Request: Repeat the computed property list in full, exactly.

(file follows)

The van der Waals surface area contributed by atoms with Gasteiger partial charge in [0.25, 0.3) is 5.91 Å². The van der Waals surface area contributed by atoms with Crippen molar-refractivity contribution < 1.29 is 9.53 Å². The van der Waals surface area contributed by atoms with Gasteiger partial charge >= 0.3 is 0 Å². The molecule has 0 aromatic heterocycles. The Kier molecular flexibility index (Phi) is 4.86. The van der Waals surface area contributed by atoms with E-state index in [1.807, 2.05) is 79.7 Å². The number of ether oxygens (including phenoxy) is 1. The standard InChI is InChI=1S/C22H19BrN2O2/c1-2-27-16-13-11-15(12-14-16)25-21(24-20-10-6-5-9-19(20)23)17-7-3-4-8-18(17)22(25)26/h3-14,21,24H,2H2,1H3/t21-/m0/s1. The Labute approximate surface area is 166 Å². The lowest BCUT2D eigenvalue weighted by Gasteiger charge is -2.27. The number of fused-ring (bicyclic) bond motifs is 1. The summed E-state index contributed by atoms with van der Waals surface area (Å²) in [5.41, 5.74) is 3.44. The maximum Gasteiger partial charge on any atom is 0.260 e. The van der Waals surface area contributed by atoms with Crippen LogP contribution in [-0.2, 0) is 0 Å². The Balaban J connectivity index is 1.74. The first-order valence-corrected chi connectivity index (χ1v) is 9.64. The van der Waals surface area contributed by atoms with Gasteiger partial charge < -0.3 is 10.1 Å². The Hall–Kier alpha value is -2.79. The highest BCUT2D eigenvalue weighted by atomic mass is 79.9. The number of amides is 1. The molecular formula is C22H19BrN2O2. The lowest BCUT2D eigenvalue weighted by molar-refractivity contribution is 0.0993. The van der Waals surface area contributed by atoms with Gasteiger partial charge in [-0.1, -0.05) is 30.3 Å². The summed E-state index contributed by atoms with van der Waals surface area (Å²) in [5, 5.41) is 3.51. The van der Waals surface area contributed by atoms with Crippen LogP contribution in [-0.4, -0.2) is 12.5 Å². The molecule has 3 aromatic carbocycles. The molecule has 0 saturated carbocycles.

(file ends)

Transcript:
The van der Waals surface area contributed by atoms with Gasteiger partial charge in [0.25, 0.3) is 5.91 Å². The van der Waals surface area contributed by atoms with Crippen molar-refractivity contribution < 1.29 is 9.53 Å². The van der Waals surface area contributed by atoms with Gasteiger partial charge >= 0.3 is 0 Å². The molecule has 0 aromatic heterocycles. The Kier molecular flexibility index (Phi) is 4.86. The van der Waals surface area contributed by atoms with E-state index in [1.807, 2.05) is 79.7 Å². The number of ether oxygens (including phenoxy) is 1. The standard InChI is InChI=1S/C22H19BrN2O2/c1-2-27-16-13-11-15(12-14-16)25-21(24-20-10-6-5-9-19(20)23)17-7-3-4-8-18(17)22(25)26/h3-14,21,24H,2H2,1H3/t21-/m0/s1. The Labute approximate surface area is 166 Å². The lowest BCUT2D eigenvalue weighted by Gasteiger charge is -2.27. The number of fused-ring (bicyclic) bond motifs is 1. The summed E-state index contributed by atoms with van der Waals surface area (Å²) in [5.41, 5.74) is 3.44. The maximum Gasteiger partial charge on any atom is 0.260 e. The van der Waals surface area contributed by atoms with Crippen LogP contribution in [-0.2, 0) is 0 Å². The Balaban J connectivity index is 1.74. The first-order valence-corrected chi connectivity index (χ1v) is 9.64. The van der Waals surface area contributed by atoms with Gasteiger partial charge < -0.3 is 10.1 Å². The Hall–Kier alpha value is -2.79. The highest BCUT2D eigenvalue weighted by atomic mass is 79.9. The number of amides is 1. The molecular formula is C22H19BrN2O2. The lowest BCUT2D eigenvalue weighted by molar-refractivity contribution is 0.0993. The van der Waals surface area contributed by atoms with Gasteiger partial charge in [-0.1, -0.05) is 30.3 Å². The summed E-state index contributed by atoms with van der Waals surface area (Å²) in [5, 5.41) is 3.51. The van der Waals surface area contributed by atoms with Crippen LogP contribution in [-0.4, -0.2) is 12.5 Å². The molecule has 3 aromatic carbocycles. The molecule has 0 saturated carbocycles.